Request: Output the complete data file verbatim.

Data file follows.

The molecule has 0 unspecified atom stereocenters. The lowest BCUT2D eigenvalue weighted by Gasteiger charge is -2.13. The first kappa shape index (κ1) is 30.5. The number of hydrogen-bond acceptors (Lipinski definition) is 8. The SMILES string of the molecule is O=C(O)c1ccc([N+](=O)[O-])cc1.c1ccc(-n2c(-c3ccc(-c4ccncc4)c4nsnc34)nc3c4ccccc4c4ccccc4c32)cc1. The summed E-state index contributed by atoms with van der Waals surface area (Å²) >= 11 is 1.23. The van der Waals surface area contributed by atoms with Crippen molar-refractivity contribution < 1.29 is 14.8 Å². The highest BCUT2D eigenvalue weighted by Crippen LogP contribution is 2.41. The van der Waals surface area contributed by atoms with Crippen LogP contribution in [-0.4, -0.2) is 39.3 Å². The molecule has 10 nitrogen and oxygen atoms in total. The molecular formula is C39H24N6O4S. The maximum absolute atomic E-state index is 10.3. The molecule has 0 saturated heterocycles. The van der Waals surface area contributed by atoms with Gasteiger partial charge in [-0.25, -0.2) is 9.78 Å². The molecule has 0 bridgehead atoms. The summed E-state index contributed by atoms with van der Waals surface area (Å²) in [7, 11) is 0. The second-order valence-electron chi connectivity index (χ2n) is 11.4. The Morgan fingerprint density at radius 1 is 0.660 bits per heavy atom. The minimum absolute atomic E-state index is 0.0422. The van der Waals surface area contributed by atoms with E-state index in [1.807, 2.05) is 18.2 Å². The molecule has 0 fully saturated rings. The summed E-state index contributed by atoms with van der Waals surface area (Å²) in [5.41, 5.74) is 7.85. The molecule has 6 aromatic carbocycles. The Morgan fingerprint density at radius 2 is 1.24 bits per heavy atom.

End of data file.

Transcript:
The molecule has 0 unspecified atom stereocenters. The lowest BCUT2D eigenvalue weighted by Gasteiger charge is -2.13. The first kappa shape index (κ1) is 30.5. The number of hydrogen-bond acceptors (Lipinski definition) is 8. The SMILES string of the molecule is O=C(O)c1ccc([N+](=O)[O-])cc1.c1ccc(-n2c(-c3ccc(-c4ccncc4)c4nsnc34)nc3c4ccccc4c4ccccc4c32)cc1. The summed E-state index contributed by atoms with van der Waals surface area (Å²) >= 11 is 1.23. The van der Waals surface area contributed by atoms with Crippen molar-refractivity contribution < 1.29 is 14.8 Å². The highest BCUT2D eigenvalue weighted by Crippen LogP contribution is 2.41. The van der Waals surface area contributed by atoms with Crippen LogP contribution in [-0.4, -0.2) is 39.3 Å². The molecule has 10 nitrogen and oxygen atoms in total. The molecular formula is C39H24N6O4S. The maximum absolute atomic E-state index is 10.3. The molecule has 0 saturated heterocycles. The van der Waals surface area contributed by atoms with Gasteiger partial charge in [-0.25, -0.2) is 9.78 Å². The molecule has 0 bridgehead atoms. The summed E-state index contributed by atoms with van der Waals surface area (Å²) in [7, 11) is 0. The second-order valence-electron chi connectivity index (χ2n) is 11.4. The Morgan fingerprint density at radius 1 is 0.660 bits per heavy atom. The minimum absolute atomic E-state index is 0.0422. The van der Waals surface area contributed by atoms with E-state index in [1.807, 2.05) is 18.2 Å². The molecule has 0 fully saturated rings. The summed E-state index contributed by atoms with van der Waals surface area (Å²) in [5.41, 5.74) is 7.85. The molecule has 6 aromatic carbocycles. The Morgan fingerprint density at radius 2 is 1.24 bits per heavy atom.